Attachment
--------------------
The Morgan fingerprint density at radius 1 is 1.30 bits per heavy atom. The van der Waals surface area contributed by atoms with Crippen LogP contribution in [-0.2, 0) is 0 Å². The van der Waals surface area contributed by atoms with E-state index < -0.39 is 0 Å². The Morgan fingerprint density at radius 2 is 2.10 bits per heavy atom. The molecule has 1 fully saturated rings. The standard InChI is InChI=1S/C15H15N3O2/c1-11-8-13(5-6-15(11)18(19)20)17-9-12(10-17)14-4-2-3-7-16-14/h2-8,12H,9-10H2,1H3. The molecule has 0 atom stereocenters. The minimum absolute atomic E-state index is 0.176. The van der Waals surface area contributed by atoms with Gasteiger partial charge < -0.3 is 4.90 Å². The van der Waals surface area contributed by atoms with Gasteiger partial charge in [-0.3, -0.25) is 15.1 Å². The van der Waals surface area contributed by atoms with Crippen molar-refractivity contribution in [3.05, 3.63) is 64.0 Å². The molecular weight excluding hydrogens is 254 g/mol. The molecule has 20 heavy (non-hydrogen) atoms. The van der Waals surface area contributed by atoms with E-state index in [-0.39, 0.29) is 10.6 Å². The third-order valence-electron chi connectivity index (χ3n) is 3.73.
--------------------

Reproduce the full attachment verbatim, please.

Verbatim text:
The Morgan fingerprint density at radius 1 is 1.30 bits per heavy atom. The van der Waals surface area contributed by atoms with Crippen LogP contribution in [-0.2, 0) is 0 Å². The van der Waals surface area contributed by atoms with E-state index < -0.39 is 0 Å². The Morgan fingerprint density at radius 2 is 2.10 bits per heavy atom. The molecule has 1 fully saturated rings. The standard InChI is InChI=1S/C15H15N3O2/c1-11-8-13(5-6-15(11)18(19)20)17-9-12(10-17)14-4-2-3-7-16-14/h2-8,12H,9-10H2,1H3. The molecule has 0 atom stereocenters. The minimum absolute atomic E-state index is 0.176. The van der Waals surface area contributed by atoms with Gasteiger partial charge < -0.3 is 4.90 Å². The van der Waals surface area contributed by atoms with Gasteiger partial charge in [-0.3, -0.25) is 15.1 Å². The van der Waals surface area contributed by atoms with Crippen molar-refractivity contribution in [3.05, 3.63) is 64.0 Å². The molecular weight excluding hydrogens is 254 g/mol. The molecule has 20 heavy (non-hydrogen) atoms. The van der Waals surface area contributed by atoms with E-state index in [-0.39, 0.29) is 10.6 Å². The third-order valence-electron chi connectivity index (χ3n) is 3.73.